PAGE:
Alumni of the Month December 2012 Lance P

Before I went for treatment I was losing my sanity. My life was full of misery, isolation, and loneliness. I denied that I had a problem and I denied the fact that I needed help. I lied, I stole and I cheated. I threw away a two year marriage because I was unwilling to do anything about it. I had pushed my friends and family so far away, that I thought it was easier to just not contact them, then it was to actually tell them what I was doing. I began avoiding all non addicts; I started belittling all the people who had normal lives, families and hobbies. My life became narrowed and my only concern was confined to the daily maintenance of my disease.Lance P

On September 22, 2011 I had hit my rock bottom were my insanity had finally risen higher then my walls of denial. I felt forced to get honest about my disease I phoned an old friend of mine that I knew had gone thru treatment. He picked me up from Kelowna and brought me straight to a meeting in New Westminster called “winners” where for the first time in my life I stood up in front of two hundred plus people and said “My name is Lance and I’m an addict. I collected a hug and a white key fob and then sat in fear, listening to people share about their stories, and thinking to myself “is this it? Is this what it’s going be like for the rest of my life”?

After that meeting I was taken straight to the Last door, where I was welcomed with a lot of friendly smiles and tons of energy! I was so overwhelmed from the day I already had, now all of the people, all the new names, the new faces, the fear, after laying down to go to sleep for the first time at Last Door, it felt like a big weight had been lifted off my shoulders and that everything was going to be o.k…..  It felt like home….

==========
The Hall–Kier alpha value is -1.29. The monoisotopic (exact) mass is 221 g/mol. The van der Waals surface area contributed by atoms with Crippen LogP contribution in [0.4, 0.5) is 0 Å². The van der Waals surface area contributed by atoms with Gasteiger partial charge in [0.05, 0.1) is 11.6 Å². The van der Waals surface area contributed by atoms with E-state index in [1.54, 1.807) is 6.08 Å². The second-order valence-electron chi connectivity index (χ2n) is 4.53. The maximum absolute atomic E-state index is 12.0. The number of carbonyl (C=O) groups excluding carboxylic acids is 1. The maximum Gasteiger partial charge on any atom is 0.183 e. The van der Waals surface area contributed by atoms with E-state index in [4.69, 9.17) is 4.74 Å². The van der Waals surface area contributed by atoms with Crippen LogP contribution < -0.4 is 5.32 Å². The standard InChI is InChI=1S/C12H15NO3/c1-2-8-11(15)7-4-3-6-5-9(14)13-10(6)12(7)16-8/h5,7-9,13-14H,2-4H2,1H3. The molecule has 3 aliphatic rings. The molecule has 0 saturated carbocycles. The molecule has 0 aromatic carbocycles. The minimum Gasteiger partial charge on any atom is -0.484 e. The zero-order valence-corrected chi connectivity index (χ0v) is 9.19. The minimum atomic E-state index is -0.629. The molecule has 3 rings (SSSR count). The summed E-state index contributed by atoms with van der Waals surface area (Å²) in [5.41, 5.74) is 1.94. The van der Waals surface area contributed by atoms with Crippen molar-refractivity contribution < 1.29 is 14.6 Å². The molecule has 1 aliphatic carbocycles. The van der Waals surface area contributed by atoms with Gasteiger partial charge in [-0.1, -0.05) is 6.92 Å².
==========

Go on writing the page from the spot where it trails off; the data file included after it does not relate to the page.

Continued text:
It didn’t take me long to make new friends, real friends, something that I didn’t have when I was in my addiction. My feeling of loneliness immediately started to ease, there were people around me laughing, having fun, living and enjoying life, their new life, life in recovery. It was hard for me not to get inspired, I wanted what they had, so I surrounded myself with the people that were doing recovery and felt I had become a part of something. I built a support group and got myself a sponsor. My sponsor guided me threw a set of steps and my support group held me accountable for all my actions. I stayed in primary treatment for six months and then five months in secondary treatment. In that time I learned how to live with spiritual principles like honesty, willingness, kindness, compassion, and acceptance. I have gained self esteem, morality, integrity, and dignity. Instead of isolation I have found fellowship. Rather than constantly trying to get by on my own limited power, I have developed a conscious contact with a power greater than myself I had found a new way to live.

Thanks to the Last Door for getting me up to the starting line for my new life in recovery I am grateful to have had the opportunity to have stayed at the last door and I am proud to say “I am a door boy”. The Last Door is where I got my heart back, it is where I learned how to be a better son to my parents, a better brother to my sister, a better uncle to my nephews and I am truly grateful for that.